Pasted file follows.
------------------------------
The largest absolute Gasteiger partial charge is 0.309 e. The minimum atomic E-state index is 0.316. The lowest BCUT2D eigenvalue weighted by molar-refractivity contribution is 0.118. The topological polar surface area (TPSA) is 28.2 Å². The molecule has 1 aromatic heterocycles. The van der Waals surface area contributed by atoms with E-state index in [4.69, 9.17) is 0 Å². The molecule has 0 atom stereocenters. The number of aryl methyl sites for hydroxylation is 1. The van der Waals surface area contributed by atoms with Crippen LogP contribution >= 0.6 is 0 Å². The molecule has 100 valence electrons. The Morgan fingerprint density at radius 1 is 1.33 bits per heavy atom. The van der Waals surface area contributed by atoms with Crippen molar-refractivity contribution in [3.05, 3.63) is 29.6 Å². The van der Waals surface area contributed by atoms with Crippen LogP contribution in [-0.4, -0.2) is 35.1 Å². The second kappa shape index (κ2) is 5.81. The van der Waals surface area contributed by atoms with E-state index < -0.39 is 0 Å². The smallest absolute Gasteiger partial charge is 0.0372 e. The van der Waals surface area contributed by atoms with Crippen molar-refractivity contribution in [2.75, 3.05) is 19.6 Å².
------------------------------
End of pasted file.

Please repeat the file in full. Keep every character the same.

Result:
The largest absolute Gasteiger partial charge is 0.309 e. The minimum atomic E-state index is 0.316. The lowest BCUT2D eigenvalue weighted by molar-refractivity contribution is 0.118. The topological polar surface area (TPSA) is 28.2 Å². The molecule has 1 aromatic heterocycles. The van der Waals surface area contributed by atoms with E-state index in [4.69, 9.17) is 0 Å². The molecule has 0 atom stereocenters. The number of aryl methyl sites for hydroxylation is 1. The van der Waals surface area contributed by atoms with Crippen LogP contribution >= 0.6 is 0 Å². The molecule has 100 valence electrons. The Morgan fingerprint density at radius 1 is 1.33 bits per heavy atom. The van der Waals surface area contributed by atoms with Crippen molar-refractivity contribution in [3.05, 3.63) is 29.6 Å². The van der Waals surface area contributed by atoms with Crippen LogP contribution in [-0.4, -0.2) is 35.1 Å². The second kappa shape index (κ2) is 5.81. The van der Waals surface area contributed by atoms with E-state index < -0.39 is 0 Å². The smallest absolute Gasteiger partial charge is 0.0372 e. The van der Waals surface area contributed by atoms with Crippen molar-refractivity contribution in [2.75, 3.05) is 19.6 Å².